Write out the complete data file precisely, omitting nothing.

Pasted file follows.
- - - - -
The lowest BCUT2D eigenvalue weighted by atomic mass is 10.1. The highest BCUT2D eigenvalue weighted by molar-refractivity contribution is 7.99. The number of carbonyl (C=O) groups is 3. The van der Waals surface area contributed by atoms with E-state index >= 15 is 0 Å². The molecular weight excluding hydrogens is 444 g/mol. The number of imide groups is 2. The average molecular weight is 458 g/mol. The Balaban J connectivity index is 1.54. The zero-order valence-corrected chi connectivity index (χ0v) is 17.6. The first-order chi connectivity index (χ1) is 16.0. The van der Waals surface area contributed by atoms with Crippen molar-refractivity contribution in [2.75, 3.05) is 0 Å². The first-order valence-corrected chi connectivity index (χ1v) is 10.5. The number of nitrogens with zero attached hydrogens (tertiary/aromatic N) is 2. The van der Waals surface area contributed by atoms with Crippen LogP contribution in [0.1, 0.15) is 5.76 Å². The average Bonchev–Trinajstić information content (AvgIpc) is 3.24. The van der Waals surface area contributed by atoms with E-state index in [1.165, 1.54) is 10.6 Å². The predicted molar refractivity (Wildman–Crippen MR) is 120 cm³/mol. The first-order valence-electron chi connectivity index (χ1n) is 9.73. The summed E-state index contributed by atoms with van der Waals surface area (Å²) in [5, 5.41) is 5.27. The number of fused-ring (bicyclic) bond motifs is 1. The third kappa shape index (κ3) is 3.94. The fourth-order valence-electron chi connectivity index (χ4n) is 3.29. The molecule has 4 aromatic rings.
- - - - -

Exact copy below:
The lowest BCUT2D eigenvalue weighted by atomic mass is 10.1. The highest BCUT2D eigenvalue weighted by molar-refractivity contribution is 7.99. The number of carbonyl (C=O) groups is 3. The van der Waals surface area contributed by atoms with E-state index >= 15 is 0 Å². The molecular weight excluding hydrogens is 444 g/mol. The number of imide groups is 2. The average molecular weight is 458 g/mol. The Balaban J connectivity index is 1.54. The zero-order valence-corrected chi connectivity index (χ0v) is 17.6. The first-order chi connectivity index (χ1) is 16.0. The van der Waals surface area contributed by atoms with Crippen molar-refractivity contribution in [2.75, 3.05) is 0 Å². The first-order valence-corrected chi connectivity index (χ1v) is 10.5. The number of nitrogens with zero attached hydrogens (tertiary/aromatic N) is 2. The van der Waals surface area contributed by atoms with Crippen LogP contribution in [0.1, 0.15) is 5.76 Å². The average Bonchev–Trinajstić information content (AvgIpc) is 3.24. The van der Waals surface area contributed by atoms with E-state index in [1.165, 1.54) is 10.6 Å². The predicted molar refractivity (Wildman–Crippen MR) is 120 cm³/mol. The first-order valence-electron chi connectivity index (χ1n) is 9.73. The summed E-state index contributed by atoms with van der Waals surface area (Å²) in [5, 5.41) is 5.27. The number of fused-ring (bicyclic) bond motifs is 1. The third kappa shape index (κ3) is 3.94. The fourth-order valence-electron chi connectivity index (χ4n) is 3.29. The molecule has 4 aromatic rings.